• dummy4fb on November 21, 2010, 16:07 GMT

    India, England and South Africa each won 2 test matches in Australia during that period. But the later two are thrashed away by Australians in their home series. But india somehow kept them quite in india as well. Do you know any other team who has done better then india in their own country against australia. India is not as deserving as australia but they are the no 1 team now.

    And the so called weak bowling line up took 20 wickests of Aus. with players like langer, hayden, ponting, gilchrist, Martyn, Waugh. During last 15 years pakistan has best bowling line up (Wasim, Waqar, Shoaib, Saqlain) but they were not able to challenge Australia. Pakistan bowling is good but when they come in front of Australia they looks ordinary. They got several chances to play with australia but they never won a test against them.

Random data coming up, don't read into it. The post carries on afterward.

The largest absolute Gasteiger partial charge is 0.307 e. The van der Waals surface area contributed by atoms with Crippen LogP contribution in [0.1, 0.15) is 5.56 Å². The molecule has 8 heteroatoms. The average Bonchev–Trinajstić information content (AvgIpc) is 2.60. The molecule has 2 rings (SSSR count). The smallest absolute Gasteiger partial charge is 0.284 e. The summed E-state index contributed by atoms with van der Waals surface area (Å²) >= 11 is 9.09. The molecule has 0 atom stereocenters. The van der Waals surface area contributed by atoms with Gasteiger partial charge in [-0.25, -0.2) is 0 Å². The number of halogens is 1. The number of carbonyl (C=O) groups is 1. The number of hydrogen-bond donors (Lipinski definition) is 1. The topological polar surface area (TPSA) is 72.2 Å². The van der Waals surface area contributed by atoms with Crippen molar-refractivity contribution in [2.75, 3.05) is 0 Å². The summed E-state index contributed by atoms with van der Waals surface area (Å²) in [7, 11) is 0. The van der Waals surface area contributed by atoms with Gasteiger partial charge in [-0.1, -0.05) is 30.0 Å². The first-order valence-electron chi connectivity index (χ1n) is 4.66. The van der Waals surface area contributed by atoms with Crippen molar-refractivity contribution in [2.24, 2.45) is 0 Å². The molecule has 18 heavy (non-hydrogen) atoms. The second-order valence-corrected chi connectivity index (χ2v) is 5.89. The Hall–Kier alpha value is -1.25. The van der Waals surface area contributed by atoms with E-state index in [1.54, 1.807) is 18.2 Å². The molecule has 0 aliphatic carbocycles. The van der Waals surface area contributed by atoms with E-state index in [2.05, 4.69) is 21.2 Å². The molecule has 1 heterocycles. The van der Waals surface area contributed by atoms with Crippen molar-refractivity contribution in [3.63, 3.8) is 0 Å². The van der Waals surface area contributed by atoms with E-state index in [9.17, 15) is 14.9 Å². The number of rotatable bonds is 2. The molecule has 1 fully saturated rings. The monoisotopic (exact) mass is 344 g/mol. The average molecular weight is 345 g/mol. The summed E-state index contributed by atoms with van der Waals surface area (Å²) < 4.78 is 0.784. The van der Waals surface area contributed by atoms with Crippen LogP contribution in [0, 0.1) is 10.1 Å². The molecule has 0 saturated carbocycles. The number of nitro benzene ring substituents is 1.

Can you tell me what wonder pakistan bowling has done in terms of winning.

    And India's weak bowling line won test matches in SA,NZ, England, and West indies as well.

  • U.A.1985 on November 21, 2010, 13:16 GMT

    Prtoblem wityh India's no.1 ranking is that they have the strongest batting line up but they cant reckon that they have a bowling line up stronger than a 7th ranked team i.e. Pakistan. And I am talking about a depleted Pakistani bowling line up (without Amir and Asif, the two A's)

  • U.A.1985 on November 21, 2010, 13:11 GMT

    "For those who says india is not a no 1 team. India has won 12 test matches vs australia in last 15 years while australia managed to win only 10." How many of those were played in India?